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Six Techniques for Excel 2007 Dashboarding

by Remigio Rasmijn, http://www.epiaruba.comThursday, October 15, 2009

On september 25th 2009, the island of Aruba held their parliamentary elections. Local television station, TeleAruba, contracted me to create a system to predict and track voting results as they are announced. I started my research about one month prior to the election date since that was when the station contacted me for the first time. I wasn’t sure which way I was going to take this. One thing I knew is that whatever direction I would take, this would be something I have never done before. In the past I have worked with Excel to do the same predictions and graphs etc. Deep down I wanted to do something new and not with Excel. First I thought to go web based with flash graphs. I tested a couple of tools, but simple tasks like changing bar colors on a bar graphs would take scripting knowledge and skills. I did not have the time to develop those skills. Then I found a book on the shelves of a local bookstore: “Excel 2007 Dashboards & Reports for DUMMIES.” I never thought that I would buy one of these books because I do not consider myself a dummy. To my surprise, this book ended up being the best investment I have made in a while. I read the 298 page book in one night. It was clear to me that this would be the direction I was going to take since I already was familiar with Excel 2003. Here are the techniques I have used to create an elections dashboard in Excel 2007.

  1. One of the first things I did was to separate the data from the presentation. The Excel 2007 dashboard would connect via ODBC to a Oracle Express database. The data went straight into a pivot table report, then I would refer to the cells in the pivot table to extract the data and do further calculations.
  2. To add functionality I turned to macros. Macros are very easy to create in Excel. If you could press record button on your cassette recorder from the 80’s you can record macros in Excel 2007. Via a macro on the presentation sheet, I would change the pivot table filter to bring in new data or change the views.
  3. Graphs were made from the referenced cells (mentioned in point #1) instead of the pivot table directly. If I had to change from data source, I would delete the pivot table and create another one on the same sheet. This would give me flexibility. Combined with the macros mentioned above, the graphs become dynamic and change in front of the audience’s eyes as new data is presented.
  4. Another technique that I liked very much is the dynamic labeling. This has helped me very much in presenting key information like total votes counted up to a particular moment, the total voting population, names of the different districts, and names of the schools where the polling booths were located.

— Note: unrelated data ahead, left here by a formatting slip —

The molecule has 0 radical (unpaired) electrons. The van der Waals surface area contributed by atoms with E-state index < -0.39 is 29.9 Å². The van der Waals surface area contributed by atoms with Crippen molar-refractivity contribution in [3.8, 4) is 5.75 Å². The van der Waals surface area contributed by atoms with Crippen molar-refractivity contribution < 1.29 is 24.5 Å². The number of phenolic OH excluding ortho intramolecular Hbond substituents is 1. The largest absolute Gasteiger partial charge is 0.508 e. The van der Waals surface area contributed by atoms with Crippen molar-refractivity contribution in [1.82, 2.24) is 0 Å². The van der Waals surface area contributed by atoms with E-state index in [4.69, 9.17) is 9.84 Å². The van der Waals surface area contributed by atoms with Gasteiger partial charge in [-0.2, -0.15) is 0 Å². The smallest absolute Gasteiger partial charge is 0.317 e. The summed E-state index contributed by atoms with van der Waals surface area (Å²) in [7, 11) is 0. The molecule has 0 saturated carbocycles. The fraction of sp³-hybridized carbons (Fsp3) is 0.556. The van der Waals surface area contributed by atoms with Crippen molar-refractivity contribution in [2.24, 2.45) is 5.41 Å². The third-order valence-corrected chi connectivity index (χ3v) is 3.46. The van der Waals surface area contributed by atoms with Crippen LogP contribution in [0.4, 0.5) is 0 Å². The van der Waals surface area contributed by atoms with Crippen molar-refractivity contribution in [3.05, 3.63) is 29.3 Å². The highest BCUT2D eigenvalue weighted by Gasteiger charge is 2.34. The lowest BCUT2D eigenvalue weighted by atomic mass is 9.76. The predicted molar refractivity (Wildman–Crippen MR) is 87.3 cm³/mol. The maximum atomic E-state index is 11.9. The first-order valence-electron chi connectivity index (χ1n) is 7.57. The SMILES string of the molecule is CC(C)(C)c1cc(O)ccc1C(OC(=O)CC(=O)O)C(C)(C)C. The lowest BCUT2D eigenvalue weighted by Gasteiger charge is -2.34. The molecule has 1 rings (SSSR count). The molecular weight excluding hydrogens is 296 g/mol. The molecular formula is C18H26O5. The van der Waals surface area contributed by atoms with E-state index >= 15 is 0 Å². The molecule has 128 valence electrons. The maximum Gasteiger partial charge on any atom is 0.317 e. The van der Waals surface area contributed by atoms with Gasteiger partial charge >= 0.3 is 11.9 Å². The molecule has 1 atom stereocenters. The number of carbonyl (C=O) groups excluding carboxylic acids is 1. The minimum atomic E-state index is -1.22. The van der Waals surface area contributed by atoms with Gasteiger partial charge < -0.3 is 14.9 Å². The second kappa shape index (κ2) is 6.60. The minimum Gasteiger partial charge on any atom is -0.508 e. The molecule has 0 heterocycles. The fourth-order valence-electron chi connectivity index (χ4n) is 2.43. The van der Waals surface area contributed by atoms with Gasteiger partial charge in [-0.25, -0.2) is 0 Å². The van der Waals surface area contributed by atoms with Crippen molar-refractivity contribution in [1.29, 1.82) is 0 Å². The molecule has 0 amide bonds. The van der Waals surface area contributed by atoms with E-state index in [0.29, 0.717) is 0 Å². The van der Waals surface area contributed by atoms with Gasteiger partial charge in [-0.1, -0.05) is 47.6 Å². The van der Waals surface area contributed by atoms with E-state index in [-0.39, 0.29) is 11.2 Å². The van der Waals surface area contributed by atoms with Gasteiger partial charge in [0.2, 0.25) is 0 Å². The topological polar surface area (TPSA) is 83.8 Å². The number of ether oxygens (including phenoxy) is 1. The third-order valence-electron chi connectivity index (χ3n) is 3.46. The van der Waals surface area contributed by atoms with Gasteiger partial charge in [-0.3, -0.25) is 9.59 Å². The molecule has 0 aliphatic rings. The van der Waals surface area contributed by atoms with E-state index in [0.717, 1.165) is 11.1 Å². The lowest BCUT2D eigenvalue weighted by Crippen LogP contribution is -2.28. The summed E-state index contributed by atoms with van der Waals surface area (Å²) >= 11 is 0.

5. Probably the most impressive feature Excel has (I understood that it was already in the 2003 version) is the dynamic picture. You select a range of cells, copy them and paste them as a dynamic picture link on another sheet. The pasted cells appear like a picture on the sheet, but it changes dynamically as the values from the original cells change. I was able to incorporate this into the elections dashboard highlighting comparisons with results from previous elections with the current one and displaying % difference. To save space, I even layered the dynamic pictures one on top of each other and with a macro I would bring the desired information in picture on command. This happened in a particular corner on the dashboard making it easy for the user to get used to (sort of a dynamic spot on the dashboard where the same space is re-used to present different information on command or as desired) This last trick is not in the book. I came up with this because I ran out of space. Sometimes certain situations force us to think out of the box and come up with creative solutions using standard features in applications in a way they were not intended to be used.
  6. XY Scatter plot was used to display pictures of selected records. This also is not in the book, but I found an example online. It is pretty impressive and gave a functionality to my Excel dashboard that many may not think was possible. Using this technique I created an illusion that the background of the graphs mentioned in point #3 change dynamically. For example one of the graphs had a dynamic label for a school name then the background of the graph would have the corresponding picture.

A month ago, I could only make Excel graphs and pivot tables. Today, thanks to an amazing book and many hours of practice, additional research, trial and error, sweat, and sleepless nights I can say that I have successfully build my first Excel 2007 Dashboard and so can you!

Mircosoft Excel 2007 Digital Dashboard

About the Author

Name: Remigio J. Rasmijn

Education: Bachelor’s Degree in Management Information Systems from Florida International University in the fall of 1998.

Contracted since 2001 by local television station to track and predict election outcomes. This is his 3rd election working for the television company. Next assignment will be a Quality Control Dashboard for the local university.

He developed an Excel training course: Using Excel as a Survey Analysis Tool.

Since 2006 he has been working as an ICT Instructor at a vocational school, Colegio EPI (Economics Unit). He teaches Excel, FrontPage and Access. He also does consultancy on survey design and analysis using Excel as the analysis tool.

Another passion of the author is Information Security. He focuses on information security awareness.

The author is also a percussionist and plays congas, bongos, timbales, djembe (African drum) and many Brazilian percussion instruments.

For more information please visit Colegio EPI Economics Unit.

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